Type 2 diabetes in China: partnerships in education and research to evaluate new antidiabetic treatments.
- Publication Type:
- Journal article
- British journal of clinical pharmacology, 2006, 61 (6), pp. 702 - 705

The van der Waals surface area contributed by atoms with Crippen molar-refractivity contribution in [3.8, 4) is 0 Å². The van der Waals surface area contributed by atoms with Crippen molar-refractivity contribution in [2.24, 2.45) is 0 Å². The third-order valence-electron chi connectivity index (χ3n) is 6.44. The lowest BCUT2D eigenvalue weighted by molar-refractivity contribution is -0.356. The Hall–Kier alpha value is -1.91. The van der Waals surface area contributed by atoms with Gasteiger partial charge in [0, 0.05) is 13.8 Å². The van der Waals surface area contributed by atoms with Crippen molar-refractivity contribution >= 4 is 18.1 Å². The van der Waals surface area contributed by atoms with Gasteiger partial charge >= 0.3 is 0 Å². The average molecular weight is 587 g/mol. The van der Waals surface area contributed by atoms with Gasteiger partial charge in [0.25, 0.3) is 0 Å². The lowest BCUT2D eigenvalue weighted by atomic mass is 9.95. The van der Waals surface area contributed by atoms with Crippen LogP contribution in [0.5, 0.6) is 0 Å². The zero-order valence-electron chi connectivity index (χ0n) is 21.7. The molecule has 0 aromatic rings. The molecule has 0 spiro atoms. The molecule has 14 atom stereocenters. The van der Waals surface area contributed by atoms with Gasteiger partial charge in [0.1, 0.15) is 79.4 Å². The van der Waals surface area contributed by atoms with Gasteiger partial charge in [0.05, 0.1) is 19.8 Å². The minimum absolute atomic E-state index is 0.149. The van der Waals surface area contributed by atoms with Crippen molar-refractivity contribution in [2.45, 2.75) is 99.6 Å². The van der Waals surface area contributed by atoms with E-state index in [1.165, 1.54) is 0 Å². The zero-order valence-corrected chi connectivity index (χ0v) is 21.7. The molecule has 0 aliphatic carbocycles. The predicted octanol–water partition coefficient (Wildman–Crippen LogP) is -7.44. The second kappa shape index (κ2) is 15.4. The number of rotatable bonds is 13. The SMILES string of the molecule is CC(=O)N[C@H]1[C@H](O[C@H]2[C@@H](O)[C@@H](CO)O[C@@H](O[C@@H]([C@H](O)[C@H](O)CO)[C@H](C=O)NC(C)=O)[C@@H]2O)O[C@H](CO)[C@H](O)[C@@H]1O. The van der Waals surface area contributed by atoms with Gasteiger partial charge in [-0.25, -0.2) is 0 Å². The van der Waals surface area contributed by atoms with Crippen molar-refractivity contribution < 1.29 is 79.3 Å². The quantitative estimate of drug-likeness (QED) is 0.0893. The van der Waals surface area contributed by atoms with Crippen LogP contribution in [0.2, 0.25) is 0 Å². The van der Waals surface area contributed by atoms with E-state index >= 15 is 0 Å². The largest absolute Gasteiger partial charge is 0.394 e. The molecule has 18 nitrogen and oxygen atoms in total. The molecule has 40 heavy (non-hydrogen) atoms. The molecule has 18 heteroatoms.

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There are 40 million people with diabetes in China, and the projected increase in the rates of obesity and premature cardiovascular disease is alarming. Most patients prefer to combine traditional Chinese medicine with Western medicine, but there is little or no information about the risks and benefits of this approach. Traditional Chinese medicine identifies three patterns of 'depletion-thirst' syndrome and therapy is aimed at reversing the deficiency in yin and qi, using a combination of products tailored to the symptoms and clinical features of individual patients. In Western medicine a number of new oral and injectable antidiabetic therapies are likely to enter routine clinical practice over the next 5 years, for example long-acting GLP-1 analogues, DPP-IV inhibitors and dual PPAR-alpha, PPAR-gamma agonists. To make best use of these agents in China and to promote diabetes education and health service development, there is a need for improved communication and collaboration between universities and hospitals both inside and outside China; and Western pharmacologists and clinicians need a better understanding of traditional Chinese medicine. There are several examples of institutional cooperation that should further diabetes research in China, for example the Beijing Chaoyang Diabetes Hospital linked with Imperial College, London, and the University of Nottingham, which has a new campus in Ningbo, south of Shanghai.
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